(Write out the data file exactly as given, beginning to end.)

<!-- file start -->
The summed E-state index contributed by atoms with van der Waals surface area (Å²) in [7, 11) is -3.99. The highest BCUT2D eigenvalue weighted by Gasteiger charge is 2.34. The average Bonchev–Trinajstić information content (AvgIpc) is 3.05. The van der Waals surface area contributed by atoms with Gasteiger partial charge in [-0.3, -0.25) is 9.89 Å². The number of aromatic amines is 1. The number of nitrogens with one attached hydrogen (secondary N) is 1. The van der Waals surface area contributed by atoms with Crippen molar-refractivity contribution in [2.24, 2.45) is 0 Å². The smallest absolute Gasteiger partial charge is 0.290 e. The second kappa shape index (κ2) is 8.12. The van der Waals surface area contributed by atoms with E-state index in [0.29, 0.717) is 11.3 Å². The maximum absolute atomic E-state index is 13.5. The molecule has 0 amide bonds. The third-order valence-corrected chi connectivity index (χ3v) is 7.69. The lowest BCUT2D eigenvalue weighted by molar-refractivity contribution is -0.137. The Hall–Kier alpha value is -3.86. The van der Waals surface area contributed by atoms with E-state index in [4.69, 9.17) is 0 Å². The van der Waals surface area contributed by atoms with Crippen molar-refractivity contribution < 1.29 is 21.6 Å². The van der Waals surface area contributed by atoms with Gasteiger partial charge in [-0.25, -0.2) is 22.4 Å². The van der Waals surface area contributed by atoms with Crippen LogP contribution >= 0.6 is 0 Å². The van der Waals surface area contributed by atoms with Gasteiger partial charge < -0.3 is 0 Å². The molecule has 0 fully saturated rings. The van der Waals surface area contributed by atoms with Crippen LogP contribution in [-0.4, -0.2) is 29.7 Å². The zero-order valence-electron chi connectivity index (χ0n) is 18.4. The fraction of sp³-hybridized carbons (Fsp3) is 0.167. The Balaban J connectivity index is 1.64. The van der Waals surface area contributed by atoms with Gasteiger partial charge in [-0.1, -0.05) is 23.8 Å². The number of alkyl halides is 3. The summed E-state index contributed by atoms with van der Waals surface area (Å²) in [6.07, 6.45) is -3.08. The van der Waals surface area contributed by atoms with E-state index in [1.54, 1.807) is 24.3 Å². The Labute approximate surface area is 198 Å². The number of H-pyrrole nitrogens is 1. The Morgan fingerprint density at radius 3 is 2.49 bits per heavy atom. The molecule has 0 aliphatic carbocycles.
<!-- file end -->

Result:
The summed E-state index contributed by atoms with van der Waals surface area (Å²) in [7, 11) is -3.99. The highest BCUT2D eigenvalue weighted by Gasteiger charge is 2.34. The average Bonchev–Trinajstić information content (AvgIpc) is 3.05. The van der Waals surface area contributed by atoms with Gasteiger partial charge in [-0.3, -0.25) is 9.89 Å². The number of aromatic amines is 1. The number of nitrogens with one attached hydrogen (secondary N) is 1. The van der Waals surface area contributed by atoms with Crippen molar-refractivity contribution in [2.24, 2.45) is 0 Å². The smallest absolute Gasteiger partial charge is 0.290 e. The second kappa shape index (κ2) is 8.12. The van der Waals surface area contributed by atoms with E-state index in [0.29, 0.717) is 11.3 Å². The maximum absolute atomic E-state index is 13.5. The molecule has 0 amide bonds. The third-order valence-corrected chi connectivity index (χ3v) is 7.69. The lowest BCUT2D eigenvalue weighted by molar-refractivity contribution is -0.137. The Hall–Kier alpha value is -3.86. The van der Waals surface area contributed by atoms with E-state index in [4.69, 9.17) is 0 Å². The van der Waals surface area contributed by atoms with Crippen molar-refractivity contribution < 1.29 is 21.6 Å². The van der Waals surface area contributed by atoms with Gasteiger partial charge in [-0.25, -0.2) is 22.4 Å². The van der Waals surface area contributed by atoms with Crippen LogP contribution >= 0.6 is 0 Å². The van der Waals surface area contributed by atoms with Gasteiger partial charge < -0.3 is 0 Å². The molecule has 0 fully saturated rings. The van der Waals surface area contributed by atoms with Crippen LogP contribution in [-0.4, -0.2) is 29.7 Å². The zero-order valence-electron chi connectivity index (χ0n) is 18.4. The fraction of sp³-hybridized carbons (Fsp3) is 0.167. The Balaban J connectivity index is 1.64. The van der Waals surface area contributed by atoms with Gasteiger partial charge in [-0.1, -0.05) is 23.8 Å². The number of alkyl halides is 3. The summed E-state index contributed by atoms with van der Waals surface area (Å²) in [6.07, 6.45) is -3.08. The van der Waals surface area contributed by atoms with E-state index in [1.54, 1.807) is 24.3 Å². The Labute approximate surface area is 198 Å². The number of H-pyrrole nitrogens is 1. The Morgan fingerprint density at radius 3 is 2.49 bits per heavy atom. The molecule has 0 aliphatic carbocycles.